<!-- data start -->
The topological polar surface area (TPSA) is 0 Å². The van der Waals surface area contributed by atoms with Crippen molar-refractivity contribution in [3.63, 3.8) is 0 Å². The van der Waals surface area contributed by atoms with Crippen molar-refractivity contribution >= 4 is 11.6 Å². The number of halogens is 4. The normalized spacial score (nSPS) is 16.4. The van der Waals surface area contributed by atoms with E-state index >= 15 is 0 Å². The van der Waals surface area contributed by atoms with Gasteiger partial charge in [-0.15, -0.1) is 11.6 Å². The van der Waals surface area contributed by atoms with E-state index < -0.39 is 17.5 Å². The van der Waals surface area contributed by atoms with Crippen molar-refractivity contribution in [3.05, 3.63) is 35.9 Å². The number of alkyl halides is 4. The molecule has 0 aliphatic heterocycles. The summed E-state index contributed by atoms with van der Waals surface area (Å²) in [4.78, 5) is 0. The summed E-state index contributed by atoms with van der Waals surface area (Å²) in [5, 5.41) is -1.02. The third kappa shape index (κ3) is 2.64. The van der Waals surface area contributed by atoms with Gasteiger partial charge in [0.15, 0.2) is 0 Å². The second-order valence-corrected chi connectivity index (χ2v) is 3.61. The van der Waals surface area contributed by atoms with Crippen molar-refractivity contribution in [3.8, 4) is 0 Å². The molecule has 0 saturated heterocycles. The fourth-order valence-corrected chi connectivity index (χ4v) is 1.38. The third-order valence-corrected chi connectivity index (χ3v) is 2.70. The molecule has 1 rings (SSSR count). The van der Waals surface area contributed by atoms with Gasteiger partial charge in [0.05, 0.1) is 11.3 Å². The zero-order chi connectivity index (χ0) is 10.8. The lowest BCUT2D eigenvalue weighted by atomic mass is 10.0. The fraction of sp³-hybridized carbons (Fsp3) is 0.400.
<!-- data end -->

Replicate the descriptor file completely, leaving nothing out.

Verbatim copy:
The topological polar surface area (TPSA) is 0 Å². The van der Waals surface area contributed by atoms with Crippen molar-refractivity contribution in [3.63, 3.8) is 0 Å². The van der Waals surface area contributed by atoms with Crippen molar-refractivity contribution >= 4 is 11.6 Å². The number of halogens is 4. The normalized spacial score (nSPS) is 16.4. The van der Waals surface area contributed by atoms with E-state index >= 15 is 0 Å². The van der Waals surface area contributed by atoms with Gasteiger partial charge in [-0.15, -0.1) is 11.6 Å². The van der Waals surface area contributed by atoms with E-state index < -0.39 is 17.5 Å². The van der Waals surface area contributed by atoms with Crippen molar-refractivity contribution in [3.05, 3.63) is 35.9 Å². The number of alkyl halides is 4. The molecule has 0 aliphatic heterocycles. The summed E-state index contributed by atoms with van der Waals surface area (Å²) in [4.78, 5) is 0. The summed E-state index contributed by atoms with van der Waals surface area (Å²) in [5, 5.41) is -1.02. The third kappa shape index (κ3) is 2.64. The van der Waals surface area contributed by atoms with Gasteiger partial charge in [0.15, 0.2) is 0 Å². The second-order valence-corrected chi connectivity index (χ2v) is 3.61. The van der Waals surface area contributed by atoms with Crippen molar-refractivity contribution in [3.8, 4) is 0 Å². The molecule has 0 saturated heterocycles. The fourth-order valence-corrected chi connectivity index (χ4v) is 1.38. The third-order valence-corrected chi connectivity index (χ3v) is 2.70. The molecule has 1 rings (SSSR count). The van der Waals surface area contributed by atoms with Gasteiger partial charge in [0.05, 0.1) is 11.3 Å². The zero-order chi connectivity index (χ0) is 10.8. The lowest BCUT2D eigenvalue weighted by atomic mass is 10.0. The fraction of sp³-hybridized carbons (Fsp3) is 0.400.